Our bodies remember trauma even if we don’t consciously remember, and for those of us grieving the loss of an intrinsic person in our lives, body memory accentuates the strong emotional impact of anniversaries.

Body memory is often associated with extreme stress. Body memory is not a flashback, where you are actually experiencing the trauma again. Nor is it simply a vivid memory. In fact, the body memory comes first, and only afterward do we remember why we felt such an upsurge of emotional and physical grief reactions.

People often tell us to try to put our deceased loved ones out of our minds. They have the erroneous idea that if we don’t think of our mates, then we won’t grieve.

At first, it’s impossible not to think of our loved ones all the time. Perhaps we feel as if by holding them in our minds, we can stave off their death, even though it’s already happened. Or maybe we want to continue to feel connected. Or it could be that the enormity of death is so overwhelming, we can’t think of anything else.

But eventually, we do learn not to hold as tightly to these thoughts, and sometimes we even forget to think of our loved ones. But our bodies still keep the faith.

I’ve been feeling downhearted lately, more than simply the dreary skies would account for. There is an echo of tears to the melancholy, which made me stop and wonder why now. The tenth anniversary of Jeff’s death isn’t for another few weeks. But ah, I remembered — this is the month where the end started. He bent down to pick something up, felt a terrible pain, and never had a pain-free moment again.

He resisted going to the doctor for as long as he could because he knew it would be the end of him as he knew himself to be. But finally, in the last week of February when he simply could not stand the excruciating pain any longer, he went to the doctor.

And he was right. He never was the same after that. Luckily, we only had six weeks to deal with the horror. (Even though the doctor had said he had six months.) I say “we” because those weeks were hell for both of us, but for different reasons.

Except for this melancholy (and my missing him, of course), there is no real angst, at least not today. He has, after all, been gone long enough for me to get used to the void he left behind. Instead, it seems as if I am keeping vigil as I did that February so many years ago.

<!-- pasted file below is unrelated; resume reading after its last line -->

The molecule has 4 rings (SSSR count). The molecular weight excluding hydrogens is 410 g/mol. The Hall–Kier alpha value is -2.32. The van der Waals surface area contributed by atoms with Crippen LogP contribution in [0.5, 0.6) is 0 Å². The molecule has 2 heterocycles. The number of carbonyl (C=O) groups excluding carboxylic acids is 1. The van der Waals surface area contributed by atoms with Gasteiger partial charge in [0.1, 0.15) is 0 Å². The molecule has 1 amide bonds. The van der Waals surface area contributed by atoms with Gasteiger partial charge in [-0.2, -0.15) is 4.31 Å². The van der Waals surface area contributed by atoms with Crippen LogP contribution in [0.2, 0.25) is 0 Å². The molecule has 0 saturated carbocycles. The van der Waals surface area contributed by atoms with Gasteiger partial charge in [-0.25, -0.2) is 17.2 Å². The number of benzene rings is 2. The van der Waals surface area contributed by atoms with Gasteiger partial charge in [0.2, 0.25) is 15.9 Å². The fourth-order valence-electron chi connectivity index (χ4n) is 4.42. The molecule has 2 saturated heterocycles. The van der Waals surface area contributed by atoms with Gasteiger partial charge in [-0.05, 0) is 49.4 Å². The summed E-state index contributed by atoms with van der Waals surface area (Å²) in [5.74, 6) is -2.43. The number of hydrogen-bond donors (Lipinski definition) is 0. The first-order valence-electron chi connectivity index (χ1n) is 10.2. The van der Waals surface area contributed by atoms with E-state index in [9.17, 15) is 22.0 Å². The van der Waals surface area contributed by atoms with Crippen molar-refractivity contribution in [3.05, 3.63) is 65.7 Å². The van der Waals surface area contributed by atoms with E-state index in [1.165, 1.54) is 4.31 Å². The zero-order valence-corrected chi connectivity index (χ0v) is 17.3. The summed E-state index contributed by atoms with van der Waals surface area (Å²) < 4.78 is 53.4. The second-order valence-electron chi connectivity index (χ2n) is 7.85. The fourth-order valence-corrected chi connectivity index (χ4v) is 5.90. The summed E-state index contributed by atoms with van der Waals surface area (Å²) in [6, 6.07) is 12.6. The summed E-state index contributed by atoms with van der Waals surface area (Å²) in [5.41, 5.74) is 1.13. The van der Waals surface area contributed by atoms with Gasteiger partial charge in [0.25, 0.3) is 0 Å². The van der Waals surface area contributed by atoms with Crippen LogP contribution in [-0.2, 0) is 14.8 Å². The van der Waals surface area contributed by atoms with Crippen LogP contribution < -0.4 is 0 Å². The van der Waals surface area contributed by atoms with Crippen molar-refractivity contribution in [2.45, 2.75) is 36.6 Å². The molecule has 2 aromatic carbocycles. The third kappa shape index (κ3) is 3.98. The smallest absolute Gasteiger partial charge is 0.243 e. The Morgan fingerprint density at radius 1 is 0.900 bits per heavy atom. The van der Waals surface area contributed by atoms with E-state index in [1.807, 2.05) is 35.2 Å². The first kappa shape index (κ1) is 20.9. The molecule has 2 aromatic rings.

The truth is, though, I wouldn’t mind an upsurge of grief. It’s good at times to feel the loss, to know in my bones we had shared our lives, to know that I once loved and once was loved. To remember that I was so connected to another human being, that when he died, it felt as if part of me was amputated.

I’ve been sitting here for the past few minutes trying to find an end to this article, but there is no end. He might be gone from this earth, but he will always be a part of me, a part of my life, if only in memory.


Pat Bertram is the author of Grief: The Inside Story – A Guide to Surviving the Loss of a Loved One. “Grief: The Inside Story is perfect and that is not hyperbole! It is exactly what folk who are grieving need to read.” –Leesa Healy, RN, GDAS GDAT, Emotional/Mental Health Therapist & Educator.

6 Responses to “Remembering”

  1. Treve Brown Says:

    Beautiful and true words as ever Pat. What a strange thing grief is!

  2. Carol J. Garvin Says:

    Memory brings us both happy and sad recollections, but it’s the moments of recalled loss that seem the most painful. It’s a dim, rainy day here, and I’m told that February and March can be the most difficult months of the year…the months when depression and illness frequently strike. I often find myself staring out the window at my messy debris-laden winter garden, trying to imagine what it will look like in the coming spring and summer months. I think this might be a good time to visit the nursery and buy a flowering house plant! I could use some cheerful colour to stave off the dreariness.

    I’m sorry you’re downhearted right now and hope other happier memories will soon help you overcome.

    • Pat Bertram Says:

      It must be for that very reason that flower catalogs are so popular this time of year. I too try to imagine what I will eventually plant.

      I’m okay. I didn’t think I should be alone, so I went to play train dominoes with some friends. It helped take the sting out of the day.

  3. Joe Says:

    “this is the month where the end started.” So understand this. The 3rd year marker is coming up for me in March. I still stop and count on my fingers, in disbelief that it’s been this long already. Three effin years.

    As for physical grief, I remember my hands, arms and shoulders ached so bad for months afterward that I was afraid something was developing. It went away after awhile, mostly.

    • Pat Bertram Says:

      I think so much of the physical pain comes from the stress of trying to hold ourselves together because such pain cannot be contained and feels as if it would blow us apart. Oddly, in my case, I lost my grip. Couldn’t hold on to anything. What a strange thing grief is. But how else would we deal with such an unbelievable and unbelievably painful loss? Thinking of you and sending you wishes for peace on your upcoming anniversary.

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